Going Once, Twice — Sold!
With a small-town real estate market hobbled by factory and store closings, Greg A. Storey used an auction to close a sale for almost double the market price.
April 1, 2008
Location: Eads, Colo.
Square footage: 1,098 square feet
Lot size: 6,000 square feet
Year built: 1940s
Extras: Basement and carport
THE CHALLENGE: The house is located in Eads, a town with a population of about 700, and is about 90 miles from Greg A. Storey’s office in Juno, Colo. In 2005, Storey, an accredited auctioneer of real estate and owner of Heart G Auction & Realty, got the less-than-perfect listing. He says the home had asbestos siding, electric wall heat, and foundation problems. But the biggest obstacles were the sagging housing market and plant closings that plagued the area.
“Eads is a small town that’s drying up,” Storey says. “Three homes were sold during 2005 in Eads. And with 12 homes for sale when I got my listing in November 2005, I was facing a market that basically had a four-year supply of homes for sale.”
Storey held one auction preview, with one attendee, prior to Thanksgiving. Then, right after Thanksgiving, the bus plant in Lamar, Colo. (about 30 miles south of Eads), which employed about 20 percent of the town’s population, announced it was closing. The same week, a major retail store that drew people for 100 miles to its location in La Junta, Colo., reported it too would close.
“With these two announcements, the entire area was in a gloomy mood and hopes for a real estate sale were rapidly diminishing,” Storey says. “And with no buyers and a house you would be lucky to get $6,000 for, it was obvious that no broker wanted to list the property and drive 60 miles round trip just to show it.”
So how did you overcome the challenge?
STOREY: I placed ads in the newspaper and posted signs and fliers promoting an auction for the property around the town. I also held a real estate auction preview two weeks before the actual auction that lasted about 90 minutes. It was attended by two people. I called the owner’s nephew in Oregon and informed him of the economic downturn in the area, and he said he would leave it in my hands to do my best. So as my wife and I drove to Eads to conduct the auction, held at the property Dec. 3, it didn’t look good.
How were you able to get it sold through auction?
STOREY: I ended up holding two auctions and one preview two weeks before the final auction. I had three bidders sign up for the final auction. The first was a man known for buying properties and renting them out. The other two bidders were the neighbors on each side of the property. The bidding started at $500. Nine minutes later I announced the property sold to the neighbor to the north at $9,950. We closed Dec. 30.
Is this what you expected the property to sell for?
STOREY: In checking the market, I learned that the two other almost identical homes that sold that year brought $4,000 and $5,000 respectively. So we got a good price for the home.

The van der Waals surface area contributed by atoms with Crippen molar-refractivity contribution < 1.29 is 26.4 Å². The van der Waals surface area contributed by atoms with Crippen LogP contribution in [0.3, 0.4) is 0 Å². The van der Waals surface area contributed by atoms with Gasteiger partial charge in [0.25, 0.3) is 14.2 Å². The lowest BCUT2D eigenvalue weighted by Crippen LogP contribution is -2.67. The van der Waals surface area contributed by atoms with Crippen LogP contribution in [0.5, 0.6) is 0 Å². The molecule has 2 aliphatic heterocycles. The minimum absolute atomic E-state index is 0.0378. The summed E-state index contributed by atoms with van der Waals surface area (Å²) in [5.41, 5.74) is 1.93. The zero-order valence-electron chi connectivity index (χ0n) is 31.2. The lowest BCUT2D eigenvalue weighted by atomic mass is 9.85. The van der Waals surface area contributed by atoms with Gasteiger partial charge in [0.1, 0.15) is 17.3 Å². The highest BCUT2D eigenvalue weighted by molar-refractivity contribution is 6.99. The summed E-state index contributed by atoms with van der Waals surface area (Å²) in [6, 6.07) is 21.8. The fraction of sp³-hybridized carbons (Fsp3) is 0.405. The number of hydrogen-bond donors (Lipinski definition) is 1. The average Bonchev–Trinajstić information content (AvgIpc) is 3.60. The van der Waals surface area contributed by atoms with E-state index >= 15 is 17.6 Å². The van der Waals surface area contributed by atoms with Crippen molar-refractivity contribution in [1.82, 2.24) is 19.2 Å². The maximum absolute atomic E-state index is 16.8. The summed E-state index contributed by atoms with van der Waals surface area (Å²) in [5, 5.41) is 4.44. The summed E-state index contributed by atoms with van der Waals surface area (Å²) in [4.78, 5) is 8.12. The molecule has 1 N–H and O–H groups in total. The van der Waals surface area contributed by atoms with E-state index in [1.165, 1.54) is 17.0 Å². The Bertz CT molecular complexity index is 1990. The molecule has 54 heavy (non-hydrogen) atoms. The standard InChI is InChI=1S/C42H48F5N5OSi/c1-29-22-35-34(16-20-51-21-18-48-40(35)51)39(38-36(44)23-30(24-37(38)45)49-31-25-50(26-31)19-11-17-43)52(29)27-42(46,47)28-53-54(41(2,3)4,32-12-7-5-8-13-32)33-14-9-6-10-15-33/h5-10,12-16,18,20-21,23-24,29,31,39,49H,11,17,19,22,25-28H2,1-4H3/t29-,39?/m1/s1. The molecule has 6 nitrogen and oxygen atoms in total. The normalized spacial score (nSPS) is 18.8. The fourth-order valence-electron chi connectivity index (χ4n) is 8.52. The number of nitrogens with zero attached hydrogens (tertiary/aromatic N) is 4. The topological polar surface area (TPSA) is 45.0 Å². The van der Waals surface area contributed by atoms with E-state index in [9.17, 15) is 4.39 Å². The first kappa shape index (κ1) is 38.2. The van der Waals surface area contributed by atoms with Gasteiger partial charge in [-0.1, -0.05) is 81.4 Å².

The person who bought the house had heard about the auction from the newspaper ads, signs, and fliers I posted in mailboxes and around town. He then resold the home to a young couple for $12,000. They invested a lot of money in the home, and it is reportedly now a town showpiece.
What do you attribute to closing the deal so quickly and getting such a great price?
STOREY: The house probably wouldn’t have sold, and not as quickly, without the auction process. The system and speed of auction marketing definitely drummed up enthusiasm with buyers and closed the deal quickly.
How did you get the listing?
STOREY: In October 2005, I received a call from the owner’s nephew. He lived in Oregon and was referred to me by a broker who had recommended me for a fast sale. The nephew said his aunt had a house in Eads but had to move into a nursing home in Ordway, Colo., and would never be able to live on her own again. The nephew had power of attorney. I had an auctioneer who I work with drive by the house and tell me about it. And I met the nephew at a truck stop and talked about my marketing strategy. He asked me what we had to do to start the process. I went to my car, got my laptop and my battery-operated printer, returned to the truck stop, pulled two tables together, set up my work area, wrote up the contract, and within 20 minutes, we were done.
How much did you spend marketing the home?
STOREY: The total advertising budget for the auction, with fliers, signs, and three newspaper ads, was $262.
How many times did you show the property?
STOREY: Three times. Once during the first auction preview and twice during the second.
How did you get started in real estate?
STOREY: I worked my way through college working in the livestock auction field in the 1970s. I became a certified auctioneer and started my own auction company in 2000, got my real estate license in January 2003, and started my real estate company in June 2005.
What lessons did you learn from this transaction?
STOREY: If anything, the experience taught me to not give up. As one of only about 320 accredited auctioneers in real estate nationwide, I’m often asked to speak about how auctions work and my most successful real estate auction. Even though I have sold many six-figure properties at auction, I always find myself telling the story of the little house in Eads that bucked the economic odds and sold for almost double what everyone thought it would.
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